'Intelligent' Targets Will Be Geared towards Giving Patients Better Care; Focus on 'Quality Agenda' to Provide World-Class Health Services in Wales
Byline: Madeleine Brindley
ANEW generation of targets will improve patient treatment and outcomes in the NHS in Wales.
Intelligent targets have been devised to improve the quality of services and ensure patients get better outcomes.
They are the latest step towards the Welsh Assembly Government's aim of creating a world-class health service for Wales.
Intelligent targets are currently being piloted in areas of stroke and cardiac care and in mental health services.
But it is expected they will be rolled out across the NHS.
Carl James, the intelligent targets programme director, said: "We have got to a position where we have achieved a very significant breakthrough in waiting times.
"Now, in line with the One Wales commitment and Designed for Life, we are moving towards and centring on the quality agenda.
"The challenge for the next three to five years is how we provide services that are truly comparable with the best."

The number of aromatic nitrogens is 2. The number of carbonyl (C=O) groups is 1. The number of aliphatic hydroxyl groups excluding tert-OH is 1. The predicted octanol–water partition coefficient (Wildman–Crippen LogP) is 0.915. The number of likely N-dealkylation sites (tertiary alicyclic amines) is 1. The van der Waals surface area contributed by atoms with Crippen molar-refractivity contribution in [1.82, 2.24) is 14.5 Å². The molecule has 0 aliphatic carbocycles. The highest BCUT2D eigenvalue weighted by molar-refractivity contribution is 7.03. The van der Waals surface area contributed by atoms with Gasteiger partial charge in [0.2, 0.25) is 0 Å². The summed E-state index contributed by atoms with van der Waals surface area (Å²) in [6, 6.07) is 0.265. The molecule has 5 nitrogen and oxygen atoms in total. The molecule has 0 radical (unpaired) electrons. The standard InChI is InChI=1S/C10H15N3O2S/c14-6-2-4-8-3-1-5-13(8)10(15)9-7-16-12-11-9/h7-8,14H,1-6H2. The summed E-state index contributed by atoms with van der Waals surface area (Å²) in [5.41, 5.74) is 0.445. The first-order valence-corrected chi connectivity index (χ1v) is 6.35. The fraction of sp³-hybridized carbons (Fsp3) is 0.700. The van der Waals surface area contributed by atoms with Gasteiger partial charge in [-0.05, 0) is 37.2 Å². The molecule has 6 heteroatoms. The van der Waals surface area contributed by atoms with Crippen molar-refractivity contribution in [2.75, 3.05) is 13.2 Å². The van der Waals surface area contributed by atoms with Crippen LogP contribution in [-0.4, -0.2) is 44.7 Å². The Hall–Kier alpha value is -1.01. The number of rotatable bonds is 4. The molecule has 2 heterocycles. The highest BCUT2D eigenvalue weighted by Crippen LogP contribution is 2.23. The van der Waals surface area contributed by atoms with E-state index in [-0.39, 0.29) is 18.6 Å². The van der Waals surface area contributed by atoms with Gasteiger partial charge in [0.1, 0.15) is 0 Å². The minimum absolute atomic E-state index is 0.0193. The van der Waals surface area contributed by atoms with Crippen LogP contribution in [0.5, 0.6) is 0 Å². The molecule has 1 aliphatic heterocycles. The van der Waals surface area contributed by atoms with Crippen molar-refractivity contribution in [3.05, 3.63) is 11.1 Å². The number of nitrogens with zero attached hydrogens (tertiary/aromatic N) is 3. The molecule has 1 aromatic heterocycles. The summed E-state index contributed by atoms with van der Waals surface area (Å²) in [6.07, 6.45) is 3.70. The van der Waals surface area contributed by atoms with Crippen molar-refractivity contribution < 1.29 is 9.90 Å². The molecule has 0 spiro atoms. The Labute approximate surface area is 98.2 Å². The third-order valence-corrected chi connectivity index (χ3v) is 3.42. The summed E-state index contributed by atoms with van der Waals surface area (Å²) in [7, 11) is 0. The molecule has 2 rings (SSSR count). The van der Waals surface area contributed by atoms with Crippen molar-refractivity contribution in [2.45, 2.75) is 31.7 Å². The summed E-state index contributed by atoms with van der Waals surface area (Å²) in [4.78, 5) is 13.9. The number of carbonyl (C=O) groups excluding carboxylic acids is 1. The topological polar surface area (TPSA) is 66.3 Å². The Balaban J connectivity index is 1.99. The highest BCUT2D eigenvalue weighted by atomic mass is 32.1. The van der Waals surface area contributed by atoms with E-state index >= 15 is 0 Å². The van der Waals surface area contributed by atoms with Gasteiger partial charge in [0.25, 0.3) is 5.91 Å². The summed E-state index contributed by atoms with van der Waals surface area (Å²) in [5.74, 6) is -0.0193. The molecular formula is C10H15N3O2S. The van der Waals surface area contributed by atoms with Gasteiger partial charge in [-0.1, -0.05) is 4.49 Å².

And Dr Alan Willson, director of research and development at the National Leadership and Innovation Agency for Healthcare, said: "Intelligent targets are outcome focused so they are very much geared to providing better care for patients whereas sometimes targets can feel as though they are slightly artificial.
"In the past we have sometimes focused on measuring input like have we got the right number of beds or trained staff.
"Intelligent targets now say what happens to patients? Do they get the right therapy on time, etc? "This is a much better way of trying to achieve change and patients can expect to receive better care. They will know it is reliable and will be the same whether they have a stroke, for example, at 12pm on a Sunday or 6pm on a Monday - it's not about who happens to be on and which doctor you saw."
Intelligent targets, which have been designed in consultation with clinicians, aim to ensure that patients get timely access to safe, efficient and effective services.
They will build on the work done by the 1,000 Lives campaign over the last two years to improve patient safety and prevent unnecessary harm. …